Bad Crypto News of the Week

Bad Crypto News of the Week

Bitcoin has spent the last week bashing away at that $10,000 ceiling without quite managing to break through—even as it gained more than 1.5 percent over the last seven days. Analysts have put the failure to rise into five figures down to three factors: a meeting of the Federal Reserve’s Federal Open Market Committee which suggested that the jobs market has hit bottom; the liquidation of $14 million worth of short contracts; and an ongoing market reluctance to accept a $10,000-plus price.

As the coin continues to tickle the $10,000 mark though one whale has decided to move more than 132,000 bitcoins. That’s about $1.3 billion. The move came in three transactions a minute apart. The identity of the whale remains a mystery but it’s likely to be an exchange or a custodial service. 

Despite Bitcoin’s struggles against the ceiling, it’s still doing very nicely, thank you. New data shows that the coin has outperformed other markets this year, while statistician Willy Woo has crunched some numbers and found that a $1 investment in Bitcoin in 2009 would buy a luxury yacht today. The same investment in gold would have produced enough profit to buy a chocolate bar. So it’s bad luck if you invested in BTC instead of gold eleven years ago. You missed out on candy.

In other news, a 20-year-old in California has been charged with conspiracy to commit wire fraud. Richard Yuan Li has been accused of targeting 20 people in SIM-swap attacks and attempting to extort a New Orleans-based doctor and cryptocurrency investor. 

Li won’t be appearing in Blockchain Heroes, a new digital trading card series now in development by Joel Comm and Travis Wright, hosts of the Bad Crypto Podcast. The non-fungible tokens will present 50 blockchain personalities as superheroes. Comm and Wright aren’t revealing their identities but they’ll include Lady Lightning, Captain Currency, and Data Avenger.

Some cryptocurrency traders in China could do with a superhero right now. Local law enforcement has frozen the bank accounts of 4,000 traders in a crackdown on money laundering. Innocent traders can ask nicely for their accounts to be restored.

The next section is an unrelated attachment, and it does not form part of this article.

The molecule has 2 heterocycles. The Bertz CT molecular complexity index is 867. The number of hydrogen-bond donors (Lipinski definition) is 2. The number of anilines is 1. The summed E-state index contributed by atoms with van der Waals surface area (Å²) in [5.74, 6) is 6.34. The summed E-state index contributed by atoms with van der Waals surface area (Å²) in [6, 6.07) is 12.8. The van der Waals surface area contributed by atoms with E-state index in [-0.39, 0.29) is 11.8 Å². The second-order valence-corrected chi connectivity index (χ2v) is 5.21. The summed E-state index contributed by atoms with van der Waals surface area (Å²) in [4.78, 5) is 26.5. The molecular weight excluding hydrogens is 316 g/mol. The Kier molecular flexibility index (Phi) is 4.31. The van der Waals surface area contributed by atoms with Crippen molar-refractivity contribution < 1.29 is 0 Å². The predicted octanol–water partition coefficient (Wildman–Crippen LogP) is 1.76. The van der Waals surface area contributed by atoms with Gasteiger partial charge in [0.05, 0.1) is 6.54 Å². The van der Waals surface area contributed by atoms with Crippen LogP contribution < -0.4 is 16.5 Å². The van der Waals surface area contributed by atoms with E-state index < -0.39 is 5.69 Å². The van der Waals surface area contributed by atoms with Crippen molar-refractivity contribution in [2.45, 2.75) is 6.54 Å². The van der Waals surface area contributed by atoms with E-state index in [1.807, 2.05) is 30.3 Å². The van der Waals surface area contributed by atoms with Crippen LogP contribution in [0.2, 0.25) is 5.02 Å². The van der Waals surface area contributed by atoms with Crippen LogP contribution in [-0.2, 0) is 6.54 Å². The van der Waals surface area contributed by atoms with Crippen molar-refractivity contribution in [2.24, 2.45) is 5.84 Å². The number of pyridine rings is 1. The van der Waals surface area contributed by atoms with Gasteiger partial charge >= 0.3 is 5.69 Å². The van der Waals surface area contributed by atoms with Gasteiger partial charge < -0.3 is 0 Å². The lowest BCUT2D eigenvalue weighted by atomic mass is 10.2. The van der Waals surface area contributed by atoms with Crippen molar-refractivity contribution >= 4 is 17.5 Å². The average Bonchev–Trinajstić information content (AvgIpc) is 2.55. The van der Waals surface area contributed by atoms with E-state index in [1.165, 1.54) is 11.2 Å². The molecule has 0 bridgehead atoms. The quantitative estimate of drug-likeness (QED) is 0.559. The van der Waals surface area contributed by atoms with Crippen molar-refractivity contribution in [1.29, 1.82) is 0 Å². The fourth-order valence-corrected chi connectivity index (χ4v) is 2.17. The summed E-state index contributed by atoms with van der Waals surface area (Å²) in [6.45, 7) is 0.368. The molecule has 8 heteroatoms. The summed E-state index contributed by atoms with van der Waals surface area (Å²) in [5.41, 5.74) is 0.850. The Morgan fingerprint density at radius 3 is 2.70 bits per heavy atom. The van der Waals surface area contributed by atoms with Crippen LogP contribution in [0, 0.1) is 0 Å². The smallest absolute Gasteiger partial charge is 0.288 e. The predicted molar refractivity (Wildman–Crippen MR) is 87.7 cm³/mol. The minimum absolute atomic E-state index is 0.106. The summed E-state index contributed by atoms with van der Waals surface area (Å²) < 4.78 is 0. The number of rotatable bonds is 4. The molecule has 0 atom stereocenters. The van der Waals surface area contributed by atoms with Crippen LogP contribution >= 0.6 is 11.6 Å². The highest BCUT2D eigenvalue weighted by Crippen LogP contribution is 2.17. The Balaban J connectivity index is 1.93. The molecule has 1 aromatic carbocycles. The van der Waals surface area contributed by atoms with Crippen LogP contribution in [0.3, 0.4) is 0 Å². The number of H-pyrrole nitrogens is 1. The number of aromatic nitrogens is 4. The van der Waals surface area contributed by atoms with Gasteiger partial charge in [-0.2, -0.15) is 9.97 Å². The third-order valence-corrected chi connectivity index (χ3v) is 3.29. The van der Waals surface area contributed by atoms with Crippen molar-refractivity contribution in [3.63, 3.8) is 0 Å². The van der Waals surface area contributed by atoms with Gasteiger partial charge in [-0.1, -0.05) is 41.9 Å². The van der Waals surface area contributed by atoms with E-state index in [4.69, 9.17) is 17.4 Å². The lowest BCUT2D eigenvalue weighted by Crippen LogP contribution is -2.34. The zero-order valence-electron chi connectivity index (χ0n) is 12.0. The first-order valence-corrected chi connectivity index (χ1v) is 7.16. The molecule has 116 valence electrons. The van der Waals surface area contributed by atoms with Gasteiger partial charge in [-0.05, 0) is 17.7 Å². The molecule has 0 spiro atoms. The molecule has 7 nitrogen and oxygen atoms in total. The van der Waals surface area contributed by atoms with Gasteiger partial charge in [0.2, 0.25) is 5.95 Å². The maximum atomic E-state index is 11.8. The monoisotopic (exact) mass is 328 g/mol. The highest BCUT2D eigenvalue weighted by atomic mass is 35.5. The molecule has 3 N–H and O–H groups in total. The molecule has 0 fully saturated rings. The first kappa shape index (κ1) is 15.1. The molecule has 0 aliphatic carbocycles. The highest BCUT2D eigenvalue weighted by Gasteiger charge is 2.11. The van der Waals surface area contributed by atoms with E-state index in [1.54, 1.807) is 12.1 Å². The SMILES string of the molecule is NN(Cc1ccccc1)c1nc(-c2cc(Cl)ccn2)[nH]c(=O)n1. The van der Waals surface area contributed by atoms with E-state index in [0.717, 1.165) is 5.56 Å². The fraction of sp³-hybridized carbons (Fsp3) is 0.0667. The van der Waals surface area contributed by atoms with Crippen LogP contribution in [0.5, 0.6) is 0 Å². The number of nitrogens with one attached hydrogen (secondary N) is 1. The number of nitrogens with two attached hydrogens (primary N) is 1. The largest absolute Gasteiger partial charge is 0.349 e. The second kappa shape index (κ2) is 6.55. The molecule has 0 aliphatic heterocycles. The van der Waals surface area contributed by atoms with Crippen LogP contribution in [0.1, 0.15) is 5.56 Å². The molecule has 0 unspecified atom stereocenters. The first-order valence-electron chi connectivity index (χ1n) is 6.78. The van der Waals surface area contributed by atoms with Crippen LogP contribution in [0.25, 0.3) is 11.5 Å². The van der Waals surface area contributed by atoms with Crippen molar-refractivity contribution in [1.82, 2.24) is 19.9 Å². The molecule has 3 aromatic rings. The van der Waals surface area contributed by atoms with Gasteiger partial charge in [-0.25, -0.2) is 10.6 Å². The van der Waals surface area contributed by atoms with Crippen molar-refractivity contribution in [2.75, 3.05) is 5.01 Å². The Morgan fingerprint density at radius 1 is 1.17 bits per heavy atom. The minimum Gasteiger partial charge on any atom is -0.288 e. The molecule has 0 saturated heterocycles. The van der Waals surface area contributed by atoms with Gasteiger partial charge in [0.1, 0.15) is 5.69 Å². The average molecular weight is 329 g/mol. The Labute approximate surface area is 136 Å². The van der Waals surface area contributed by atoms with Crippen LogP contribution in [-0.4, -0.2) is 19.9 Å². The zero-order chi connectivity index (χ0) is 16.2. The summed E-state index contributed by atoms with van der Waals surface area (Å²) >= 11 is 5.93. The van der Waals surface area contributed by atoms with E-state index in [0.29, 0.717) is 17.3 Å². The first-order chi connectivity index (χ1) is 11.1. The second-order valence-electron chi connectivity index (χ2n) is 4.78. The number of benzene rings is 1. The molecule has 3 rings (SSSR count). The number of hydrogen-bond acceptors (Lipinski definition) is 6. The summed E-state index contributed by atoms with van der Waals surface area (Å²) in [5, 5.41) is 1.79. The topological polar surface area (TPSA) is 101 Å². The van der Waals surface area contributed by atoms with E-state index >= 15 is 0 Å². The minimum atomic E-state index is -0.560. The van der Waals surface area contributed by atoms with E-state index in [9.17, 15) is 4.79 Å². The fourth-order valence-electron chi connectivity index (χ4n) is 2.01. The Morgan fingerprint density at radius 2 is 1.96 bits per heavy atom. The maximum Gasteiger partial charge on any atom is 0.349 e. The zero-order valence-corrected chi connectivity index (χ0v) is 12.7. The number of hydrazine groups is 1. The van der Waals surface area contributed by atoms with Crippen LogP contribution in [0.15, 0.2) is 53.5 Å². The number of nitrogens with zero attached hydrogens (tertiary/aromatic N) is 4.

Germany is doing better. The Deutsche Borse Exchange will list a Bitcoin-backed security later this month. The exchange-traded product comes from investment firm ETC Group and will list on the Xetra market. 

And if the thought of a Bitcoin-backed ETC whets your appetite then you can slake your thirst with some Coca Cola—at least in Australia and New Zealand. More than 2,000 vending machines there now accept Bitcoin—but only Bitcoin, although there are plans to expand into other coins. That’s just as well because Prysmatic Labs is moving ahead with the launch of a new test network for Ethereum 2.0.

And finally, after getting walk-on parts in The Social Network, the Winklevoss twins are finally getting a movie of their own. Bitcoin Billionaires will explain how they turned their $65 million lawsuit settlement with Mark Zuckerberg into a billion-dollar crypto-fortune. And Bitcoin can’t even bust $10,000.

Check out the audio version here:

Joel Comm is an internet pioneer, New York Times best-selling author, futurist speaker and co-host of The Bad Crypto Podcast. That’s a fancy way of saying he writes words, says things and loves to play with cryptos.

The views, thoughts and opinions expressed here are the author’s alone and do not necessarily reflect or represent the views and opinions of Cointelegraph.

Source: www.bit-cointalk.com


Gavin Andresen - CoinDesk

Gavin Andresen – CoinDesk

Source: www.bit-cointalk.com


Gavin Andresen - CoinDesk

How an Art Collective Is Using Blockchain to Protest Police Brutality

Disclosure

Source: bitcoinrecent.com

Author: by admin


Bitcoin Bears Be Warned: Grayscale’s Trust Is Hungry For BTC

Bitcoin Bears Be Warned: Grayscale’s Trust Is Hungry For BTC

PARIS, FRANCE – FEBRUARY 01: In this photo illustration, a woman dressed in a t-shirt with … [+] cryptocurrency logos shows a visual representation of the cryptocurrency Bitcoin on February 01, 2018 in Paris, France. Cryptocurrencies including Bitcoin, Ethereum, Ripple, Litecoin, Dash and Monero have seen unprecedented growth in 2017, despite remaining extremely volatile. The fall in the price of major cryptocurrencies seems to be confirmed this week, after the piracy of the Japanese exchange platform “Coincheck” last week. (Photo by Chesnot/Getty Images)

Bitcoin has been on a roller coaster ride since the pandemic began. On May 11, block rewards for miners were reduced from 12.5 BTC to 6.25 BTC. This has put much pressure on low margin miners. The halving took place amid a historic recession and a BTC price plummet on March 12. Despite the digital currency’s recent volatility, Grayscale’s GBTC Bitcoin Trust has been buying the digital coin at a record pace.